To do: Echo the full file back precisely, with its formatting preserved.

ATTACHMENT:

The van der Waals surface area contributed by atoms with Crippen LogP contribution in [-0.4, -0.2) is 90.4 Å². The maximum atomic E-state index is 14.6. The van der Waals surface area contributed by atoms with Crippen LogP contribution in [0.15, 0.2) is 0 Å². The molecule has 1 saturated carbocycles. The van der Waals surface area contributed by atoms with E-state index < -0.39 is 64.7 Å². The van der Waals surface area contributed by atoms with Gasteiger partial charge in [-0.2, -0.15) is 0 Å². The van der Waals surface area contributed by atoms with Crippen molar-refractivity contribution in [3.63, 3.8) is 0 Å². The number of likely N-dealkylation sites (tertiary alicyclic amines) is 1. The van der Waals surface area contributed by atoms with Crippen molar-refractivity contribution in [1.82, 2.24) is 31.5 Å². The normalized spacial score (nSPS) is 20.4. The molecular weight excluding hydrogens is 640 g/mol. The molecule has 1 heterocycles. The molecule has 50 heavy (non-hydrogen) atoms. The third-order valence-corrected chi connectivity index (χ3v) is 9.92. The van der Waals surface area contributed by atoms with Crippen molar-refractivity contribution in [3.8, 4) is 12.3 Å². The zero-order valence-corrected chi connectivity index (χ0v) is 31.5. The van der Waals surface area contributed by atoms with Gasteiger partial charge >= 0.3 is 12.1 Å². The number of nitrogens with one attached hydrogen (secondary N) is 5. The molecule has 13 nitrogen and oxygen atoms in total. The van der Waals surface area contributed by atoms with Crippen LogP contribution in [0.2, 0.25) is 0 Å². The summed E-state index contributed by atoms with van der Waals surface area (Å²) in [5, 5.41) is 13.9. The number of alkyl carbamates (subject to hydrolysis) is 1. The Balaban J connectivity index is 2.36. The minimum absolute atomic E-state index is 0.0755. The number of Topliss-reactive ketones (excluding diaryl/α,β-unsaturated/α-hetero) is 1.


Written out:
The van der Waals surface area contributed by atoms with Crippen LogP contribution in [-0.4, -0.2) is 90.4 Å². The maximum atomic E-state index is 14.6. The van der Waals surface area contributed by atoms with Crippen LogP contribution in [0.15, 0.2) is 0 Å². The molecule has 1 saturated carbocycles. The van der Waals surface area contributed by atoms with E-state index < -0.39 is 64.7 Å². The van der Waals surface area contributed by atoms with Gasteiger partial charge in [-0.2, -0.15) is 0 Å². The van der Waals surface area contributed by atoms with Crippen molar-refractivity contribution in [3.63, 3.8) is 0 Å². The number of likely N-dealkylation sites (tertiary alicyclic amines) is 1. The van der Waals surface area contributed by atoms with Crippen molar-refractivity contribution in [1.82, 2.24) is 31.5 Å². The normalized spacial score (nSPS) is 20.4. The molecular weight excluding hydrogens is 640 g/mol. The molecule has 1 heterocycles. The molecule has 50 heavy (non-hydrogen) atoms. The third-order valence-corrected chi connectivity index (χ3v) is 9.92. The van der Waals surface area contributed by atoms with Crippen molar-refractivity contribution in [3.8, 4) is 12.3 Å². The zero-order valence-corrected chi connectivity index (χ0v) is 31.5. The van der Waals surface area contributed by atoms with Gasteiger partial charge >= 0.3 is 12.1 Å². The number of nitrogens with one attached hydrogen (secondary N) is 5. The molecule has 13 nitrogen and oxygen atoms in total. The van der Waals surface area contributed by atoms with Crippen LogP contribution in [0.2, 0.25) is 0 Å². The summed E-state index contributed by atoms with van der Waals surface area (Å²) in [5, 5.41) is 13.9. The number of alkyl carbamates (subject to hydrolysis) is 1. The Balaban J connectivity index is 2.36. The minimum absolute atomic E-state index is 0.0755. The number of Topliss-reactive ketones (excluding diaryl/α,β-unsaturated/α-hetero) is 1.